Of course a cat with vestibular (inner ear) syndrome might have similar symptoms, but I know that's not what was being discussed here.

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            • #51
              Seisures in cats from Fancy Feast - same issue after 3 months feeding

              Hello Pet Lovers Community! Our smaller cat (Persian) started having seizures, losing hair in spots, and throwing up about 3-4 months after feeding Fancy Feast on a regular basis in 2015-16. Our much larger tabby did not develop issues until the end of the first year of feeding these products. Then he started throwing up more than twice a month and it was just the food. The seizures in the smaller cat got to be about 3 a week and we took her to a hospital vet who said to try a food elimination program to hopefully isolate the problem if food related before we'd have to resort to really expensive tests. Guess what? No more seizures after we stopped the Fancy Feast. Not one! Whatever is in there was really making them horribly sick. FYI - There can be all kinds of additives or chemicals in cat and dog foods because the FDA and pet food manufacturers do not totally regulate the quality and purity of what goes into pet food or on the label or where there source is from (china??). Marketing you see for popular brands tricks people into thinking their pet food is healthy and not tainted with things that are bad for cats (like starches, grains, gluten, propylene glychol, any kind of corn, any kind of meal, etc.). Many of these INGREDIENTS are full of starch additives to make the food cheaper but have no place in a regular cat or dog diet -- they are not built to process grains and starches which are heavily sprayed with chemicals by growers. Cats and dogs systems are built to handle meat diets with a small portion of greens (nothing sprayed with chemicals like corn, potato, sweet potato, grains, etc.). PLEASE look into the pet food industry scams and you'll see that there are NO ETHICAL pet food suppliers especially if it is processed dry food. Dry food pellets cause most of the problems with cats fed exclusively on dry food - diabetes from becoming overweight, kidney disease, etc. What they put in the dry foods is even worse than in wet canned foods. Don't take my word for it - do your own investigation and check out reviews for each and every pet food out there before feeding it to your family pet.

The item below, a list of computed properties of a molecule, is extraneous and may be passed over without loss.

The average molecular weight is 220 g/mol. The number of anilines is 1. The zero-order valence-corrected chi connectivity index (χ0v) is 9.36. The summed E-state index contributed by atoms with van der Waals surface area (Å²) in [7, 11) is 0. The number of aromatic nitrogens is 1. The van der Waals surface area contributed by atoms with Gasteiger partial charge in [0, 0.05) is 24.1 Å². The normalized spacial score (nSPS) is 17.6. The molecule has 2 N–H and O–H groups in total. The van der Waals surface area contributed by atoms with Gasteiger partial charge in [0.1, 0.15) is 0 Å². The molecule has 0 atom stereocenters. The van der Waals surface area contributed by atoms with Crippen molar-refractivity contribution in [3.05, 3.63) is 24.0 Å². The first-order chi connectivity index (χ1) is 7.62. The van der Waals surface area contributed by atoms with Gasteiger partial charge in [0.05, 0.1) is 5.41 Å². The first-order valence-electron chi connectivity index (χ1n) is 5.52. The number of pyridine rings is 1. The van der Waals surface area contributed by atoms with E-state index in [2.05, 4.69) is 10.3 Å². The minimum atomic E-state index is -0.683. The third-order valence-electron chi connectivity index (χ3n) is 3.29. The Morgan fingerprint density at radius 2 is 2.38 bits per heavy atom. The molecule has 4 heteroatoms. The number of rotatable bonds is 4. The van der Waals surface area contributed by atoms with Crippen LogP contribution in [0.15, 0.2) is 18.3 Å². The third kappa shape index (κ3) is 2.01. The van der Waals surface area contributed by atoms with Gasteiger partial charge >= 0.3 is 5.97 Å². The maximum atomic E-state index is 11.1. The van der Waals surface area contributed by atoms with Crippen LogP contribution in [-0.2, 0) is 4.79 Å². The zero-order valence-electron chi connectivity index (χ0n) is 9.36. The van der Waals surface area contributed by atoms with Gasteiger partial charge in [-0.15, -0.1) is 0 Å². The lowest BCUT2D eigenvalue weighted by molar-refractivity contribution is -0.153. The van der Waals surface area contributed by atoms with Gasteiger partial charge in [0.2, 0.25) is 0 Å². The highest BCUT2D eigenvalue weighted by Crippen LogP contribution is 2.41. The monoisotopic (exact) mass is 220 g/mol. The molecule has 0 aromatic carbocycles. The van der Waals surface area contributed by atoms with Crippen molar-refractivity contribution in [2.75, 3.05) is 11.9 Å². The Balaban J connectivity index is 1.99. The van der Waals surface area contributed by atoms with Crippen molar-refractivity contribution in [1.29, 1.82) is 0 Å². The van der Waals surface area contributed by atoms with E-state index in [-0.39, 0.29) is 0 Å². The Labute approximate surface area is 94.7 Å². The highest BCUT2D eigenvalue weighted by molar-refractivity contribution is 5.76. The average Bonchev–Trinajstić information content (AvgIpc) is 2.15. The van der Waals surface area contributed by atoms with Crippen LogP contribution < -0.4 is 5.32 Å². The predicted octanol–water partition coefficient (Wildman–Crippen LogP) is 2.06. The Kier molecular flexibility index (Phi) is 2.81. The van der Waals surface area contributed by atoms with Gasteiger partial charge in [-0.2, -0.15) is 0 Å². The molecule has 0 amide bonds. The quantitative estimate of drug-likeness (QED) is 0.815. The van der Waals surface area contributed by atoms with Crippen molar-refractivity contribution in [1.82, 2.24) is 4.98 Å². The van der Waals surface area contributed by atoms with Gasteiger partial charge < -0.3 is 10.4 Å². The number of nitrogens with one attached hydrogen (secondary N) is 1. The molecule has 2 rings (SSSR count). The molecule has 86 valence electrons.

Here's what I am replying to:
              Originally posted by marti View Post
              I have found this extremely interesting, I think this message needs to get out to everyone who has an elderly cat. From my recent experience, it has been brought to my attention that sodium nitrites in cat food cause seizures in elderly cats, and dogs. I have written in before with this message. My cat had seizures for 2 1/2 yrs before I took her off fancy feast which has sodium nitrites. I put her on Pro Plan. PURINA MAKES FANCY FEAST AND PRO PLAN! Isnt it interesting that fancy feast with the dangerous chemicals can be purchased by the masses at the grocery store where most people buy their pet food. It apparently is cheaper to make. While Pro Plan which costs more and is only available at specialty pet stores does not contain sodium nitrites. HMMMMM....do you think Purina might know a little something about this chemical!!!!